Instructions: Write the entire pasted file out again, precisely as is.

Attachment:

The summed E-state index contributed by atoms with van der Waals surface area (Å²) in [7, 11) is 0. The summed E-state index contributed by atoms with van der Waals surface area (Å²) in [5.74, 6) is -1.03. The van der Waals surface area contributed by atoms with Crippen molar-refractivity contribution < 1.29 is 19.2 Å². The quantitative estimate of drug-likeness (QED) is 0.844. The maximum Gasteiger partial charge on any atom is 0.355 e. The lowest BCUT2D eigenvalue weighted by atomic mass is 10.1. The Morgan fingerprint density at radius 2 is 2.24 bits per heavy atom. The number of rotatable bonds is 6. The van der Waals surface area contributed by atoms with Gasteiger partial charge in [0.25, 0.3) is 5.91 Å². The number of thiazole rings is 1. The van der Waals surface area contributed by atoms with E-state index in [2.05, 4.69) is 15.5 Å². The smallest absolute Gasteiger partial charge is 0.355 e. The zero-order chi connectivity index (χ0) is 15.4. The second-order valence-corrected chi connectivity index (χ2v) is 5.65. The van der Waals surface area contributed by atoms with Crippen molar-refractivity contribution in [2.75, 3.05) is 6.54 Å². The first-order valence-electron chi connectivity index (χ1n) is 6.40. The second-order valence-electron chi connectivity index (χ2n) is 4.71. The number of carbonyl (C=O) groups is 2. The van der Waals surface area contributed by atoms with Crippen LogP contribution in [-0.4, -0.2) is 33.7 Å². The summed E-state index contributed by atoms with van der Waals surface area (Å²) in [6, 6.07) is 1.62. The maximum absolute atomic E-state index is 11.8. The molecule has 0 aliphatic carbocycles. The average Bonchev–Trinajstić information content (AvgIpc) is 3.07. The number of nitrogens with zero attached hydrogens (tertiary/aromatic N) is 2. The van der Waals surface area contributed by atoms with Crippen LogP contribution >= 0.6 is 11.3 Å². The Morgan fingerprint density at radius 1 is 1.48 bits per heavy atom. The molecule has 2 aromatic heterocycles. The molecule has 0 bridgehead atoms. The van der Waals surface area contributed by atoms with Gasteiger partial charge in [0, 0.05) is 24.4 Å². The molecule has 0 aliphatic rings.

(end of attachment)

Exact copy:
The summed E-state index contributed by atoms with van der Waals surface area (Å²) in [7, 11) is 0. The summed E-state index contributed by atoms with van der Waals surface area (Å²) in [5.74, 6) is -1.03. The van der Waals surface area contributed by atoms with Crippen molar-refractivity contribution < 1.29 is 19.2 Å². The quantitative estimate of drug-likeness (QED) is 0.844. The maximum Gasteiger partial charge on any atom is 0.355 e. The lowest BCUT2D eigenvalue weighted by atomic mass is 10.1. The Morgan fingerprint density at radius 2 is 2.24 bits per heavy atom. The number of rotatable bonds is 6. The van der Waals surface area contributed by atoms with Gasteiger partial charge in [0.25, 0.3) is 5.91 Å². The number of thiazole rings is 1. The van der Waals surface area contributed by atoms with E-state index in [2.05, 4.69) is 15.5 Å². The smallest absolute Gasteiger partial charge is 0.355 e. The zero-order chi connectivity index (χ0) is 15.4. The second-order valence-corrected chi connectivity index (χ2v) is 5.65. The van der Waals surface area contributed by atoms with Crippen molar-refractivity contribution in [2.75, 3.05) is 6.54 Å². The first-order valence-electron chi connectivity index (χ1n) is 6.40. The second-order valence-electron chi connectivity index (χ2n) is 4.71. The number of carbonyl (C=O) groups is 2. The van der Waals surface area contributed by atoms with Crippen LogP contribution in [-0.4, -0.2) is 33.7 Å². The summed E-state index contributed by atoms with van der Waals surface area (Å²) in [6, 6.07) is 1.62. The maximum absolute atomic E-state index is 11.8. The molecule has 0 aliphatic carbocycles. The average Bonchev–Trinajstić information content (AvgIpc) is 3.07. The number of nitrogens with zero attached hydrogens (tertiary/aromatic N) is 2. The van der Waals surface area contributed by atoms with Crippen LogP contribution >= 0.6 is 11.3 Å². The Morgan fingerprint density at radius 1 is 1.48 bits per heavy atom. The molecule has 2 aromatic heterocycles. The molecule has 0 bridgehead atoms. The van der Waals surface area contributed by atoms with Gasteiger partial charge in [0, 0.05) is 24.4 Å². The molecule has 0 aliphatic rings.